Tuesday, September 28, 2010

Blogging and Internet Etiquette

Recently (just this past weekend), I happened upon a website of an upcoming major doll show and noticed an image of two of my dolls... not dolls like my dolls, but my dolls, a copyrighted image. The photo was originally taken for and appears on page 53 of my book, Black Dolls a Comprehensive Guide to Celebrating, Collecting, and Experiencing the Passion. Shocked, horrified, bewildered are just a few emotions I felt after seeing the image on this reputable website. I went back to examine the image to be certain it was mine (knowing the first time that it was, because no one else could possibly have two exact early-1900s dolls dressed and photographed identically).

The first thought was the image was scanned from my book, but it was too clear. Then I remembered my "Black Doll Collecting: Moments in Black Doll History" series in February of this year. I used the image on one of the blogs in that series. Aha! (I thought) that's how it was copied and obviously submitted to the website!

Of course the website is not totally at fault. They unknowingly used the image under the assumption that the person or person(s) submitting it were the rightful owners. I immediately sent an email through the website’s contact link requesting removal of the image, but have not received a reply.

The image, initially used to advertise the show's black doll exhibit, is now part of the website's image gallery and is still visible on its home page. The website was obviously modified after my email request, removing my image as the headliner for the black doll exhibit. However, a formal apology or acknowledgement of their error has not been offered.

Had I been asked permission to use my image (taken by me with my camera), I would have been honored and of course requested a photo credit for its use.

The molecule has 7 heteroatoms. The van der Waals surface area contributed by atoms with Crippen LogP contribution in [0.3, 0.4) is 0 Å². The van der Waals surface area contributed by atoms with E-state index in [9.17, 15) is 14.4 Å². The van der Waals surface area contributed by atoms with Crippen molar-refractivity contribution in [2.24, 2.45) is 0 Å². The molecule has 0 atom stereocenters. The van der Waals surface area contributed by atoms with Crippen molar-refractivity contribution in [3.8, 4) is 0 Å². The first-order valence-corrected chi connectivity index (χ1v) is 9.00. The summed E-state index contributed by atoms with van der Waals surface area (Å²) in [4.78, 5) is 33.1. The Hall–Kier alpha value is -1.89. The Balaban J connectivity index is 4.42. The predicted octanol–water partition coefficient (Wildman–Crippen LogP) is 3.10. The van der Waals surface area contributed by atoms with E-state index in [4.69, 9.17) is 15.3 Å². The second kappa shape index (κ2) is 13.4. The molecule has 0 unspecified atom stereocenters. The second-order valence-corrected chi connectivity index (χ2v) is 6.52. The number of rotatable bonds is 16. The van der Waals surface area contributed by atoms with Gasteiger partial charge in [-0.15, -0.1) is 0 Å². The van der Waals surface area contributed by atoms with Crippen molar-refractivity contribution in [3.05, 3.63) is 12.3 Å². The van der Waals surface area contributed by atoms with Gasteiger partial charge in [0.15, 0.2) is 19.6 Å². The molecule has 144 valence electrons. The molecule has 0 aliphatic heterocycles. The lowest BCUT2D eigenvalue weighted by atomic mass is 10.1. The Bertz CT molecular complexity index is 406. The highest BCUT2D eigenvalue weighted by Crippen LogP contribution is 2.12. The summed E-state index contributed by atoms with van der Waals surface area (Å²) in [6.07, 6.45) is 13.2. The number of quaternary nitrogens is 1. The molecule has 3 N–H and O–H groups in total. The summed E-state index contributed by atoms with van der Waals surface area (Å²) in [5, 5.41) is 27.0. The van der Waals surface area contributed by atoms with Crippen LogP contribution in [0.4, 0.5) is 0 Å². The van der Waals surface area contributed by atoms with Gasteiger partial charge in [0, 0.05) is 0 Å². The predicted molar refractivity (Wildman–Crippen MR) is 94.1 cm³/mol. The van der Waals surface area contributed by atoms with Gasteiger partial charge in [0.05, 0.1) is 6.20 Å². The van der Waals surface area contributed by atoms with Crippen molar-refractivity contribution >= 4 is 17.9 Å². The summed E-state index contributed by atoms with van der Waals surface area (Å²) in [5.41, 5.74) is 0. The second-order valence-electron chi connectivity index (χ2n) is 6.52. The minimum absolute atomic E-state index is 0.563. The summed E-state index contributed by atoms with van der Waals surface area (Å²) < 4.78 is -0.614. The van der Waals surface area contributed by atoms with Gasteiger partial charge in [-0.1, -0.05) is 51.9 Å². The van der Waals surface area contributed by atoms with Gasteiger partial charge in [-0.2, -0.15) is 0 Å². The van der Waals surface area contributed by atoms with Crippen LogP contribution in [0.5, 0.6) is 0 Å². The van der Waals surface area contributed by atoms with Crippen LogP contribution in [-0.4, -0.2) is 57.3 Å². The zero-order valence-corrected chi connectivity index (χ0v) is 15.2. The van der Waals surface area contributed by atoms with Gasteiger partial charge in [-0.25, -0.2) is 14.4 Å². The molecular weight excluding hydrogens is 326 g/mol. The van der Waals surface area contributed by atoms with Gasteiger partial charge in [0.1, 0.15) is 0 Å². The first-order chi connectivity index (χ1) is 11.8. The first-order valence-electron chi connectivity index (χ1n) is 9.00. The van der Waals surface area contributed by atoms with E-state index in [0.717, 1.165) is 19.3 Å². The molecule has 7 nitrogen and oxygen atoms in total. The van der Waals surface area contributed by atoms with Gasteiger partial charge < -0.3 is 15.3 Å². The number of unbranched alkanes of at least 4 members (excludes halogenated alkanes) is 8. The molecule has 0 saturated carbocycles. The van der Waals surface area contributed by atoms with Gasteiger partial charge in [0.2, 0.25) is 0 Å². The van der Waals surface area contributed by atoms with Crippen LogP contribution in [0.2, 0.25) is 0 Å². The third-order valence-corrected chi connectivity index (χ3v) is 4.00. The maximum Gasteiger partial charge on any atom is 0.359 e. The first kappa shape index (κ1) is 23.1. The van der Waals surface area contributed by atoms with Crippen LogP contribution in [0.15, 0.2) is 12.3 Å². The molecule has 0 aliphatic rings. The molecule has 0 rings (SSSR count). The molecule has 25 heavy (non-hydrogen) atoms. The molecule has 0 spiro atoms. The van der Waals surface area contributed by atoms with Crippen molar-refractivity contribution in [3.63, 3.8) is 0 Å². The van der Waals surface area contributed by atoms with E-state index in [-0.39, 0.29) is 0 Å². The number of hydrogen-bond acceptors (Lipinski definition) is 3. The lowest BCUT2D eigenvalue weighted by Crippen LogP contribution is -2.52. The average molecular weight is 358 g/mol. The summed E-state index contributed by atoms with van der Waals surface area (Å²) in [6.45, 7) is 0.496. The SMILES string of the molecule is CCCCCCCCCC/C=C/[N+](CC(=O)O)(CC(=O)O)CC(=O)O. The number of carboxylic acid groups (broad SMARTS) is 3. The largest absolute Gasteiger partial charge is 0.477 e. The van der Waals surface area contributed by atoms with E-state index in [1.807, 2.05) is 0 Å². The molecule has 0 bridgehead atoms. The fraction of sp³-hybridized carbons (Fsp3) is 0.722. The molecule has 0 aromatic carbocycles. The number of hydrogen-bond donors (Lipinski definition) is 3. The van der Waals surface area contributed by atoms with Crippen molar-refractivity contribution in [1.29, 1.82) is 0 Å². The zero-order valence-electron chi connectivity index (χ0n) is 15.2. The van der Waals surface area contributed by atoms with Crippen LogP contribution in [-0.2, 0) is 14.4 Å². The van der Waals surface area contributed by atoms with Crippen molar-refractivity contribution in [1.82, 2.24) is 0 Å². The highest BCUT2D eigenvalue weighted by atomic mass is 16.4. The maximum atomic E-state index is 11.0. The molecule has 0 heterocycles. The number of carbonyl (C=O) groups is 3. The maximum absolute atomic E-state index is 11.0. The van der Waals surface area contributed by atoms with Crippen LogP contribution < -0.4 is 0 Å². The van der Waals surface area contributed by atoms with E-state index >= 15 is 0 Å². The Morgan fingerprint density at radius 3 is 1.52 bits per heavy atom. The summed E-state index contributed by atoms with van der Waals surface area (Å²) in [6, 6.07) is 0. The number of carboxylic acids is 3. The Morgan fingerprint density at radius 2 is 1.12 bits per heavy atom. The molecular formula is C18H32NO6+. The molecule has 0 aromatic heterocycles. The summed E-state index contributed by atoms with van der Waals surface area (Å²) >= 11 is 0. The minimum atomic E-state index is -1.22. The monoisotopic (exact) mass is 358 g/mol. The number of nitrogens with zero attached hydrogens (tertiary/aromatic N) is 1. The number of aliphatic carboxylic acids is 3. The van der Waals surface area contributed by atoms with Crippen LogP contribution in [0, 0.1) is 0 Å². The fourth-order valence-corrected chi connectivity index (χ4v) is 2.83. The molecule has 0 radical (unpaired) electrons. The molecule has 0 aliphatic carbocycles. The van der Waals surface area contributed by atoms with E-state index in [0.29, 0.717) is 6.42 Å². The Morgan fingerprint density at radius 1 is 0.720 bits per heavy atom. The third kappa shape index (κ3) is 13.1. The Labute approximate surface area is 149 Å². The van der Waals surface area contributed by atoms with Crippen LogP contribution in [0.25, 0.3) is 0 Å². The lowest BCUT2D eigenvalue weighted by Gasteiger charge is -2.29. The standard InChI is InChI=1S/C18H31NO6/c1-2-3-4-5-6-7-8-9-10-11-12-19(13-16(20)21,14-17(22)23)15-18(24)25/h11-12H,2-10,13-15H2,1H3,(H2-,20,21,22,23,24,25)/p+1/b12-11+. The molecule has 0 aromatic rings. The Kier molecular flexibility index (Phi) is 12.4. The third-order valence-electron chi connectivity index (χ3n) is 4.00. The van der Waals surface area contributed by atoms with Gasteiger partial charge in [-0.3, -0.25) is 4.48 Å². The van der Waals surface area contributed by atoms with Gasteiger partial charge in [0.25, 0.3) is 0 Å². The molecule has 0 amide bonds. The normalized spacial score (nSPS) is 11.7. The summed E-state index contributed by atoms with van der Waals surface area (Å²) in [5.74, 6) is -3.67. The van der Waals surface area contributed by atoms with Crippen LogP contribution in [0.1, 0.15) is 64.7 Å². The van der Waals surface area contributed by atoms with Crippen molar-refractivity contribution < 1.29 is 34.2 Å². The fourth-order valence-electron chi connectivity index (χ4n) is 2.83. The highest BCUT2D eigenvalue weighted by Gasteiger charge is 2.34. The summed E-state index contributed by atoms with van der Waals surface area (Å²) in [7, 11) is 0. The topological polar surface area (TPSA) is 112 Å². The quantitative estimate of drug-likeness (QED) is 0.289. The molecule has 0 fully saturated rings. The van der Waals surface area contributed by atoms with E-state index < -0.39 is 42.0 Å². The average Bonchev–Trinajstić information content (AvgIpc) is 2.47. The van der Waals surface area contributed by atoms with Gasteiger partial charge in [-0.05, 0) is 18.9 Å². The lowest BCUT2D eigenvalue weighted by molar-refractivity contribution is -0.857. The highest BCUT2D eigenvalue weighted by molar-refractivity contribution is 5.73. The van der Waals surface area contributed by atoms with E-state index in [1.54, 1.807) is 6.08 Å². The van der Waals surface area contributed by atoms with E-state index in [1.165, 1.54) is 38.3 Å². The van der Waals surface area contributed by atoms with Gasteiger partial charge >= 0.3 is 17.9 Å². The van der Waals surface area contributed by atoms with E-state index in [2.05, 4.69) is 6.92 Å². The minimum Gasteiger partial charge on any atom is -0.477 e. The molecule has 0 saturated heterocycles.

As a result, I have replaced the former black text color of this blog's copyright notice with red text. Each subsequent blog, including this one, will contain a reminder that copying images and text is prohibited without prior permission.

The moral of the story: Before you right click and copy someone else's image or copy and paste their written words and use them as your own, ask for permission. It's the right thing to do!


Please do not copy images or text without my permission.


  1. Professionals should know this! Sorry your photos were STOLEN!

  2. I'm sorry that this happened to you Debbie! I'm glad that they removed the image (as a headliner) immediately. Maybe the site admin will apologize after they've had a chance to communicate with the individual who submitted the photo. If I found out that someone used one of my images as their own, I'd be shocked - then I imagine I'd be pretty pissed off.

  3. If you are computer savvy then "watermark" all of your pictures with your blog or website name on them. Or you can do it the old-fashioned way. Print the name of your website or blog on paper and place it in front of your doll(s) prior to snapping the picture. This way, all of your doll pictures will have a trail back to you (the originator) and also become less desireable for copying by others.

  4. That is quite rude. Minimum should be an email requesting permission and caption noting source of image.

    I'm pretty sloppy with my own images, I don't mind who ends up using them... except for maybe that horrid hackeyed chop and paste job I did with the Japanese Ken & Barbie that's floating around everywhere *embarrassed* nobody takes my good images, they only take the messy ones... hmmm

  5. Sorry this happened to you Debbie! They should have sent you an apology.
    And Re: watermarks on photos ,well they can be removed if one has the right soft ware.


  6. Sad, that. No one could write that you were unclear about NOT borrowing photos without your permission first.

  7. Thanks everyone for your comments and suggestions. Hugs, I do know how to watermark images, but I think I will try your second suggestion. That seems less taxing than adding watermarks to each image, which as Bonnie mentioned, can be removed if a person is determined to copy. Your suggestion and true watermarks are a deterrent to image copying and misrepresentation.

    Thanks again.

  8. This is has been happening a lot on the web lately, I always see my photos on other people websites and I'm like "Wow, where did I see that before" I'm kind of slow so it takes me a week to rememeber! Sorry this happen to you! :(


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